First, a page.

Fortunately, this trip was not like that one! Nick did a great job in the main task: getting great value from my GUCs. I’ve never before applied GUCs to any flights other than Delta and so I expected it to be very difficult. The fact that he found cheap flights all the way to Dubai on two different airlines (neither Delta) and that we were able to secure business class upgrades the whole way was phenomenal.
Nick also exceeded expectations in planning activities. With the exception of a trip to the Dubai Mall (I’m not a mall guy), I liked everything we did and I loved (is there a stronger word I can use there?) the balloon flight!
Nick further hit it out of the park with respect to getting great value and great luxury for less. The Grand Hyatt Prince Suite and the Four Seasons were terrific. The Le Meridien Maldives was another level of awesomeness at an incredibly low cost.
Bonus Point Success!
Nick easily earned more than the target 200K points! Here’s a list of bonus point opportunities and how many points Nick earned for each:
|Bonus Point Opportunity||Points Awarded||Target||Notes|
|Travel safely & don’t get cancelled||45K||50K||This was a major achievement. I gave Nick slightly less than the full target amount due to us having to spend a significant time in Dubai trying to avoid having the Abu Dhabi side-trip cancelled.|
(Circle the world)
|20K||30K||No doubt, the Maldives is “far”, but the GUCs took us “only” to Dubai and back. That’s still far, but not crazy-far.|
|Airline elite status for Nick||15K||20K||Between a spirited status challenge and the GUC flights, Nick has secured Delta Gold elite status through January 2023! I would have given him the full 20K if he had somehow secured Platinum.|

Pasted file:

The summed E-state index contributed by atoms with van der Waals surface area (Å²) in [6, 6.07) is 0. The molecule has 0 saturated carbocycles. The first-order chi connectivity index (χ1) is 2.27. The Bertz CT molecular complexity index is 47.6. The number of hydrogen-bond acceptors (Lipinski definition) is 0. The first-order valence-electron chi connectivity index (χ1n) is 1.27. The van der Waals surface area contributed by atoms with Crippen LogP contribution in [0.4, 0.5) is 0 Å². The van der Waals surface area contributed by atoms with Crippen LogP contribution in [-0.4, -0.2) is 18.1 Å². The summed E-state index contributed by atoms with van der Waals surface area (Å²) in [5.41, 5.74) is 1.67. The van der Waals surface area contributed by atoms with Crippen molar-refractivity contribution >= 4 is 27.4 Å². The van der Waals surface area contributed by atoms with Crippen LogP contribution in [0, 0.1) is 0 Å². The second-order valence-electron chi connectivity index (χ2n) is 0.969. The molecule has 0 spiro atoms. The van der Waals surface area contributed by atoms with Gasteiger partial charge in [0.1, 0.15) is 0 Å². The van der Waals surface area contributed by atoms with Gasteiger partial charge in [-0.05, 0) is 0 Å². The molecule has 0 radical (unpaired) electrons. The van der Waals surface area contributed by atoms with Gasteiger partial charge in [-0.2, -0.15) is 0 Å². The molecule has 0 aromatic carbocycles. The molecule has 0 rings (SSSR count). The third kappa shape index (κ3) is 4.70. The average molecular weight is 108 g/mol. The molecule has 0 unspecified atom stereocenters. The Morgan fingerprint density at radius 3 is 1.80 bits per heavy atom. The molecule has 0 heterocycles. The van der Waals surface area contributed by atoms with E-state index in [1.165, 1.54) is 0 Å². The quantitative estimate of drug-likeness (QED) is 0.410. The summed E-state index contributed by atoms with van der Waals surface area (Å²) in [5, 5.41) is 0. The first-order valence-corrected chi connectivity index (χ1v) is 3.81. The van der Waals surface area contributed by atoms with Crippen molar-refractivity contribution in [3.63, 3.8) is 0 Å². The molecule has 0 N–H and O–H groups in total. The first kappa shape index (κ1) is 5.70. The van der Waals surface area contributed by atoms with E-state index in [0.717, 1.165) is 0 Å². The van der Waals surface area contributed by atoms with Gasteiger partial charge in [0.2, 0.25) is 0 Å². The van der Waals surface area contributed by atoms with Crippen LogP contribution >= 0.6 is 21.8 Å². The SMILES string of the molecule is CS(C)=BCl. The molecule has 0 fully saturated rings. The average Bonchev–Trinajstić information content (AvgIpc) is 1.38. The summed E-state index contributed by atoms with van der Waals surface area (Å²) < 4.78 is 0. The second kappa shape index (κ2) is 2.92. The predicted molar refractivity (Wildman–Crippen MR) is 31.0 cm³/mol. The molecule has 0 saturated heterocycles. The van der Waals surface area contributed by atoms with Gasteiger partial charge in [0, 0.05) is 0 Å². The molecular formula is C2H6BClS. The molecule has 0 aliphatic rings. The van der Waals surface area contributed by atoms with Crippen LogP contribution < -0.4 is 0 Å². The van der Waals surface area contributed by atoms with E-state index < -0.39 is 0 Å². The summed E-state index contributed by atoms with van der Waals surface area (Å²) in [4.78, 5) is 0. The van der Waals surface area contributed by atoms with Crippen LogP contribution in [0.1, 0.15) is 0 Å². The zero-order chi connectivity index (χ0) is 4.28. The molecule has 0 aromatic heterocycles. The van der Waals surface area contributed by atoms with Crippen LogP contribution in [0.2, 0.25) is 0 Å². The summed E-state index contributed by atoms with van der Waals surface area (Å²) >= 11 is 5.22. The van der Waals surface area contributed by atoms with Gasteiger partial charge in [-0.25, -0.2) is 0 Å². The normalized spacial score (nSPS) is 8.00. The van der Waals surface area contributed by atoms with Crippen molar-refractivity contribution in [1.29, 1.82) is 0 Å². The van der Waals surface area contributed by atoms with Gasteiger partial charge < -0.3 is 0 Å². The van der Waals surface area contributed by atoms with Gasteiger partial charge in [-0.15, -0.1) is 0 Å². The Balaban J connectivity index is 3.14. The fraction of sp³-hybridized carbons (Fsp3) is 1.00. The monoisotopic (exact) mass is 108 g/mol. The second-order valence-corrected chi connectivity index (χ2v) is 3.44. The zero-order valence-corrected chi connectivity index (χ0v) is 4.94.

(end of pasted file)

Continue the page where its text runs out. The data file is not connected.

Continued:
|Free stopover perks||0K||20K||Nick tried to get me to award stopover perk points for lounge benefits we used, but I had in mind things outside of airports like free tours, free hotel stays etc.|
|Destination points||40K||20K||+20K Destination bonus for UAE
+20K Destination bonus for Maldives
|Business class suite||0K||10K||We didn’t fly in a business class suite. We did fly Emirates’ first class suite, but that wasn’t booked with GUCs.|
|Fly something new||25K||10K||+5K Air France
+10K Hot Air Balloon
|KLM Delft Blue houses||15K||10K||+10K for first house
+5K for second house
|Airport lounge experiences||20K||10K||+10K Air France Lounge
+10K KLM Lounge
|Outsized hotel point value||40K||10K||+10K Grand Hyatt Dubai
+10K Four Seasons Abu Dhabi
+20K Le Meridien Maldives
|Outsized activity point value||25K||10K||+10K Balloon & camel ride
+10K F1 racetrack
+5K Dubai Food Tour
|A GUC for a duck||10K||5K||+10K for two ducks|
|Spirit swag||5K||5K||Nick brought his Spirit hand sanitizer and water bottle (which was used as a phone stand)|
|Luxury bonuses||30K||5K||+5K Grand Hyatt Prince Suite
+5K Emirates Lounge Massage
+20K Le Meridien Maldives
+10K KLM lounge
|Subtractions||-30K||-10K||-10K for champagne debacle
-20K for lame layover planning
Our latest episode of Frequent Miler on the Air was all about international travel during Covid. International travel simply doesn’t happen these days without COVID being a front-and-center issue. Every place in the world has different rules about whether you need to have been vaccinated or tested, and what types of vaccines and tests count, and how soon before travel those tests must happen. To travel to Dubai we needed PCR tests completed no more than 72 hours before travel. To the Maldives, tests needed to be completed no more than 96 hours before travel. To return to the U.S., tests must be done no more than 3 calendar days in advance. On this trip, Abu Dhabi was the most problematic…
Before our trip, Abu Dhabi put the U.S. on the unsafe list and so we had to abandon plans to visit. But at the last minute they made an exception for vaccinated travelers. We were back in! To go there, though, we had to figure out how to register with their Al Hosn app. After much trial and tribulation (including buying local sim cards in Dubai because the app requires a local phone number), I was all set. Nick wasn’t. At the border to Abu Dhabi, we were sent back a few miles to the above pictured testing & quarantine center. It turned out fine in the end (he had to sign a form promising to self quarantine even though he was promised that it didn’t mean what it said), but only after lots of stress.
Ideas for our next adventure?
This adventure was inspired by an email from a reader. Eventually, we’ll do something exciting like this or like our 40K to Far Away challenge again, but we won’t repeat either of the same challenges. Do you have ideas that would be both interesting and informative? Please comment below.